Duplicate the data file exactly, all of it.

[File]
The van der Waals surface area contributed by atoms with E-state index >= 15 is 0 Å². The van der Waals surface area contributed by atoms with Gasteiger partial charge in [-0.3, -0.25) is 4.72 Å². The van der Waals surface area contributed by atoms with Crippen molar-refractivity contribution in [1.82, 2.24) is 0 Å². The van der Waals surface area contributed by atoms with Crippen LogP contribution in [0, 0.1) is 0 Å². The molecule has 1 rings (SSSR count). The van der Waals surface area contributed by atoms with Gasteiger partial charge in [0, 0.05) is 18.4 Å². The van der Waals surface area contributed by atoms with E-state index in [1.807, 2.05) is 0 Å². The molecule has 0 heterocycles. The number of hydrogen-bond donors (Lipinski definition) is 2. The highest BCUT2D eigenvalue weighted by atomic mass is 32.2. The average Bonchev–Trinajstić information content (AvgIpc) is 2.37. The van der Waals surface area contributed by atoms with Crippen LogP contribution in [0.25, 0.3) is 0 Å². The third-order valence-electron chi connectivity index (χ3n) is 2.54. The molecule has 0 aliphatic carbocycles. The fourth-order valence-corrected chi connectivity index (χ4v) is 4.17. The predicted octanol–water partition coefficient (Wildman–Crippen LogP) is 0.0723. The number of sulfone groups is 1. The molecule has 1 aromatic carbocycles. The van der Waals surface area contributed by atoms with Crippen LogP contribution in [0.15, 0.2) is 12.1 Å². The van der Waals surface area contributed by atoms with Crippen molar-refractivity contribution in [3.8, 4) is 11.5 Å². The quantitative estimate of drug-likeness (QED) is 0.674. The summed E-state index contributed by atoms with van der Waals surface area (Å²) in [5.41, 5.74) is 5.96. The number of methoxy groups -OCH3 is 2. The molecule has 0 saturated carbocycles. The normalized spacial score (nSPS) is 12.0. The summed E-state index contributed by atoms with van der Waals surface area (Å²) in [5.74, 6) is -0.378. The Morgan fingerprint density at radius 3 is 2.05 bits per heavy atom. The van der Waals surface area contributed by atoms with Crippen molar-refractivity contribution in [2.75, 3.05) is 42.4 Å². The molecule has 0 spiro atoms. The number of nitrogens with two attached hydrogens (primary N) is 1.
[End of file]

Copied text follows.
The van der Waals surface area contributed by atoms with E-state index >= 15 is 0 Å². The van der Waals surface area contributed by atoms with Gasteiger partial charge in [-0.3, -0.25) is 4.72 Å². The van der Waals surface area contributed by atoms with Crippen molar-refractivity contribution in [1.82, 2.24) is 0 Å². The van der Waals surface area contributed by atoms with Crippen LogP contribution in [0, 0.1) is 0 Å². The molecule has 1 rings (SSSR count). The van der Waals surface area contributed by atoms with Gasteiger partial charge in [0, 0.05) is 18.4 Å². The van der Waals surface area contributed by atoms with E-state index in [1.807, 2.05) is 0 Å². The molecule has 0 heterocycles. The number of hydrogen-bond donors (Lipinski definition) is 2. The highest BCUT2D eigenvalue weighted by atomic mass is 32.2. The average Bonchev–Trinajstić information content (AvgIpc) is 2.37. The van der Waals surface area contributed by atoms with Crippen LogP contribution in [0.25, 0.3) is 0 Å². The third-order valence-electron chi connectivity index (χ3n) is 2.54. The molecule has 0 aliphatic carbocycles. The fourth-order valence-corrected chi connectivity index (χ4v) is 4.17. The predicted octanol–water partition coefficient (Wildman–Crippen LogP) is 0.0723. The number of sulfone groups is 1. The molecule has 1 aromatic carbocycles. The van der Waals surface area contributed by atoms with Crippen LogP contribution in [0.15, 0.2) is 12.1 Å². The van der Waals surface area contributed by atoms with Crippen molar-refractivity contribution in [3.8, 4) is 11.5 Å². The quantitative estimate of drug-likeness (QED) is 0.674. The summed E-state index contributed by atoms with van der Waals surface area (Å²) in [5.41, 5.74) is 5.96. The number of methoxy groups -OCH3 is 2. The molecule has 0 saturated carbocycles. The normalized spacial score (nSPS) is 12.0. The summed E-state index contributed by atoms with van der Waals surface area (Å²) in [5.74, 6) is -0.378. The Morgan fingerprint density at radius 3 is 2.05 bits per heavy atom. The van der Waals surface area contributed by atoms with Crippen molar-refractivity contribution in [2.75, 3.05) is 42.4 Å². The molecule has 0 spiro atoms. The number of nitrogens with two attached hydrogens (primary N) is 1.